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  8. Great blog, totally valid statements. And no, wouldn't consider 90s Nick Carter desirable now. But he sure is NOW! lol
    http://img2.timeinc.net/people/i/2009/news/090216/nick_carter2.jpg

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  9. great work Nat! totally agree. it's one of the things that really bugs me about a lot of the 'feminism's back!' articles in the Guardian.

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  10. Ian: "yeah, I've never understood that statement. It's like someone is saying "Yeah, I'm a feminist, but I still want you to objectify me sexually". Or to put it another way "I'm a feminist, but I'm not really a feminist".

    What they are trying to do is say they are not the stereotypical "bad" kind of feminist, thus showing awareness of the negative portrayals of feminists, and assuring the viewer that they're not like that; they're "normal".

    It's a case of a good intention, horribly executed. The blogger wants feminism to appear approachable, but ends up doing the opposite by referring back to the old stereotypes. Nat's right on the mark by pointing out how counter-productive that ignorant remark is.

    One thing I do want to dispute in Nat's article though: If my state school GCSE education is anything to go by, radical suffragettes did a pretty lousy job of getting women the vote. I think it was a combination of the suffragist compaigns and the female contribution in WWI that won the day. back then, the suffragettes radical approach only reinforced the prevailing belief that women were too passionate and hysterical to deserve a say. Say what you will about radicalism, it's a double-edged sword.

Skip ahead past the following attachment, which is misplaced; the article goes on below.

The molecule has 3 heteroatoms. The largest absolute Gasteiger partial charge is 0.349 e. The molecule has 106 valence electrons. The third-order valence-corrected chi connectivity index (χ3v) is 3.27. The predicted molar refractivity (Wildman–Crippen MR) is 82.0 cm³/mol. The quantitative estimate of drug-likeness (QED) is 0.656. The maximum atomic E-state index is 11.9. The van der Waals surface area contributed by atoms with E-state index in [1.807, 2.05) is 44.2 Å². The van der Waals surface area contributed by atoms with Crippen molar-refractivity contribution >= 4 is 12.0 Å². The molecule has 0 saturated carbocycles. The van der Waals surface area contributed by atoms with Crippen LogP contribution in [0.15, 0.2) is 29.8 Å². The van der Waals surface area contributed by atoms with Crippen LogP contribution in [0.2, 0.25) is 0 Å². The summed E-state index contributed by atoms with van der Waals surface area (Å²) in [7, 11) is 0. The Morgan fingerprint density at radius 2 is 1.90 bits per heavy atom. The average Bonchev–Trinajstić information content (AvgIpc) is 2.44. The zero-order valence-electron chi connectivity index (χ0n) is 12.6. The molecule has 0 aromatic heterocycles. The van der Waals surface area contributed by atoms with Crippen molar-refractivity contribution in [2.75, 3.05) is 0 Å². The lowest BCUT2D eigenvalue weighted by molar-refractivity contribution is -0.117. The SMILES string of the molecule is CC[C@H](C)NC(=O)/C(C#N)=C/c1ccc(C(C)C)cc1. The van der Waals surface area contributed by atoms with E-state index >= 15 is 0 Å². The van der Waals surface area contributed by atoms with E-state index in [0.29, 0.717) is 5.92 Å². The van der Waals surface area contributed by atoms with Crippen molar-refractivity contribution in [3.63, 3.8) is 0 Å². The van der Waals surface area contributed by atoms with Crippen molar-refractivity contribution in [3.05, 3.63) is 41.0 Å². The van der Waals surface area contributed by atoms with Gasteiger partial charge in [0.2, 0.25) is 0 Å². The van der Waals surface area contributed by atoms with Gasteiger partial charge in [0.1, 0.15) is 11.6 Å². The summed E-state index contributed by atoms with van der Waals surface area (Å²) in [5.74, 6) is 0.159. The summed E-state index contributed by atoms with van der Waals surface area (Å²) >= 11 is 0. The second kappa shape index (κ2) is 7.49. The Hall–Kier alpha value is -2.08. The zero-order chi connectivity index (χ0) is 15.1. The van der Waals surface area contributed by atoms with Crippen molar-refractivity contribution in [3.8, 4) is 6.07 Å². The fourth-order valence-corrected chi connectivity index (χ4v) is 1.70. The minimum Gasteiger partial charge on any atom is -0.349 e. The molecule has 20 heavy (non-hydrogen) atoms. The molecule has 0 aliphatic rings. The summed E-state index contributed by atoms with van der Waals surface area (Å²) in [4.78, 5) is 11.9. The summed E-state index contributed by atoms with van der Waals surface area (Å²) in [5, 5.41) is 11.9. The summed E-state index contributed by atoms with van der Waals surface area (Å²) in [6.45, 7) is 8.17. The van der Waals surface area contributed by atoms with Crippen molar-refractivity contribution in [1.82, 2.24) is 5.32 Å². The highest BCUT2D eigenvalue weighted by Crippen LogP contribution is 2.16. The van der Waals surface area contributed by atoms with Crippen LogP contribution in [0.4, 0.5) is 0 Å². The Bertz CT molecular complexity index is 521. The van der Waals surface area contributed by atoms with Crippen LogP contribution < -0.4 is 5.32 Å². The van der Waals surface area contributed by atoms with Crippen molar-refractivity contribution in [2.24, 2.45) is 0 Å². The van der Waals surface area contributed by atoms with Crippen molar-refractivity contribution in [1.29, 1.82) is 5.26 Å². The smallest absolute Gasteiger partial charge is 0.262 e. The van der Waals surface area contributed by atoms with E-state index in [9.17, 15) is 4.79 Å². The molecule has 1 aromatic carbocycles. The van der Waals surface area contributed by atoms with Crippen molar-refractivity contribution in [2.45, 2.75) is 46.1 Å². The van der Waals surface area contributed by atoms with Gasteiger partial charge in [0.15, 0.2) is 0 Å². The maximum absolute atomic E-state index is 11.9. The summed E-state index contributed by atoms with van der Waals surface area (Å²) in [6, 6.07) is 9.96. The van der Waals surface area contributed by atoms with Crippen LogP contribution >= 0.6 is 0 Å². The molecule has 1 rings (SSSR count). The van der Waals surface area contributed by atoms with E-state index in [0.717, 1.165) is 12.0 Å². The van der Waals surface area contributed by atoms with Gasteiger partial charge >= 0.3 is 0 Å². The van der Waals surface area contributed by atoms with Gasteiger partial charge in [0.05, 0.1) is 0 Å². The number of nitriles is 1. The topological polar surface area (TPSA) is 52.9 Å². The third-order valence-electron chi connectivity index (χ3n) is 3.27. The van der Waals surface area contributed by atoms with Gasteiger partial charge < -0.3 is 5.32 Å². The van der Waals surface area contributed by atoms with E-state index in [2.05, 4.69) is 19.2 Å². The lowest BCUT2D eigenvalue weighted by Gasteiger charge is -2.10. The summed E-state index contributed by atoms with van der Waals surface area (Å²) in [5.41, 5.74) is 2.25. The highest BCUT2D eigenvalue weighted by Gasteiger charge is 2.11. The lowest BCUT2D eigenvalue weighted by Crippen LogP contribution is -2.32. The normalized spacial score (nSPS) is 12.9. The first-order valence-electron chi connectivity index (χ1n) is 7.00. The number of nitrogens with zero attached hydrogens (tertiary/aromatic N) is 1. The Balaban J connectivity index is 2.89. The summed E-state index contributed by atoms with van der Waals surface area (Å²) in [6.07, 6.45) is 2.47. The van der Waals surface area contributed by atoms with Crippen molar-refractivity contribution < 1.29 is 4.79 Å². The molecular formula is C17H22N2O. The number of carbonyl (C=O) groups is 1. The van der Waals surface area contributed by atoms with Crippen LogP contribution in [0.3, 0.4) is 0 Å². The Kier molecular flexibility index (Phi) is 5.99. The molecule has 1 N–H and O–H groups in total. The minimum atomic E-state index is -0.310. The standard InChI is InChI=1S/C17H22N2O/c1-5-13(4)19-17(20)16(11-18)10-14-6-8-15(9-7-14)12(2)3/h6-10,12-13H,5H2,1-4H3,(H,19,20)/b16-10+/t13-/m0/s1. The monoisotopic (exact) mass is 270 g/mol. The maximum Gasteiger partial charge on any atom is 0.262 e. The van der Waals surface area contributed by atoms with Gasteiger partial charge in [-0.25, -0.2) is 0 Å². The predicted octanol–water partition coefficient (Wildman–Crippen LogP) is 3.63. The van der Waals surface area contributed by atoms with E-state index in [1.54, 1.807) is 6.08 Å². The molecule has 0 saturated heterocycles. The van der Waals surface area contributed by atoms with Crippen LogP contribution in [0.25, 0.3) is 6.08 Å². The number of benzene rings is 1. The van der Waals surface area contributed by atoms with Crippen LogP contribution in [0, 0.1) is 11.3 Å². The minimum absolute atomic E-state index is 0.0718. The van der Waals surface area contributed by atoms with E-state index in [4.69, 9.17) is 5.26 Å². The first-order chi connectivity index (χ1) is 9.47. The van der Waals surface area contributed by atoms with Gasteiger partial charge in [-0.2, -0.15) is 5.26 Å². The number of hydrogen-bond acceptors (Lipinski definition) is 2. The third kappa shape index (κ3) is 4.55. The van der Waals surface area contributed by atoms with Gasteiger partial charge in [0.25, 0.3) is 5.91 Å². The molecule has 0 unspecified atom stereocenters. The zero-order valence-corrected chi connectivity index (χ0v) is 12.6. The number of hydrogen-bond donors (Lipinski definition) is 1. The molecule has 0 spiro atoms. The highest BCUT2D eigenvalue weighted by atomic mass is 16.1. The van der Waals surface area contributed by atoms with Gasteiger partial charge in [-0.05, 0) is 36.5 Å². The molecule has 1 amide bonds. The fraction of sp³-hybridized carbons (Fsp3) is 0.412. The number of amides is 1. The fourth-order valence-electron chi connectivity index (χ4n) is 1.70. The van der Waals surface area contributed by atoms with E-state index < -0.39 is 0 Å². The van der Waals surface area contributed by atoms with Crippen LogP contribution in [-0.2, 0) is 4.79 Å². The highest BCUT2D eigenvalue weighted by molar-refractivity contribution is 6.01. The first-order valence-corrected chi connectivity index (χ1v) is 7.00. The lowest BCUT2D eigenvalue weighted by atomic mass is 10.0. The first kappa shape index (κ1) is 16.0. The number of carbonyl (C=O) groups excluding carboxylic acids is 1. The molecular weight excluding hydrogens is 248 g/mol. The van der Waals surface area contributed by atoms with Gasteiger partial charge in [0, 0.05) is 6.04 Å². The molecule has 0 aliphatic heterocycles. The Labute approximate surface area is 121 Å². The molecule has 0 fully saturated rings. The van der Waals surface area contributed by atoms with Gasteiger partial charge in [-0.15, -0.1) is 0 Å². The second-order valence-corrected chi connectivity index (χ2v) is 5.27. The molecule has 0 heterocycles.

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  11. Basing your strategy on deliberately distancing oneself from "radicals" tends to lead only to muddled surrender and accomodation. I've lost track of the number of "socialist" parties that are barely social democrat at most, because they are too afraid to rock the boat.

    I have no doubts the same applies to any sort of civil rights question just the same.

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    1. I totally agree with you - look at the state of trade unions in this country for a start.

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  12. I love, love, love this blog post! I love it. Thank you for it!

    I am a woman. I am a feminist. I am an engineer. I even have a Ph.D. in engineering. And I work as an engineer, so my employment is right in my wheelhouse. So imagine my surprise when a man AT MY WORK told me that I'd be more successful if I lost some weight. He even said, "Everybody thinks you are very smart and a very good engineer. But sometimes that's not enough." So... to design shit I need to look hot in a miniskirt? The 'uniform' for an engineer out on the floor is khakis, a polo shirt, and safety gear. Is it really necessary to look sexy under my safety glasses and hairnet?

    I wasn't even overweight at the time (I am not, thanks to two pregnancies and, subsequently, two kids under age 2). Not that it would be appropriate to say even if I was. So he couldn't even disguise it as a health concern (I'm afraid that your weight might make it dangerous for you to work in harsh conditions or some bullshit like that).

    So, no, it's not okay to be reduced into the category of 'fuckable' or 'not fuckable.' Unless I am a professional sex worker, this does not matter.

    Anyway, thank you, thank you, thank you!!

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    1. Thanks for sharing your story Malina, and I'm really sorry for what's happened to you, that's fucking inexcusable. Your story kind of reminded me of my sister's friend. She's ridiculously pretty, and fiercely intelligent. She's studying astronomical engineering at university (basically rocket science), but whenever she meets a guy at a club, none of them believe her when she says what she does, so now she just tells everyone she meets on nights out that she studies sociology because so many people have had a go at her for 'lying'.

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  13. I wasn't aware the British feminists took on the army and "won" their suffrage on the battlefield the way men had to do over the centuries.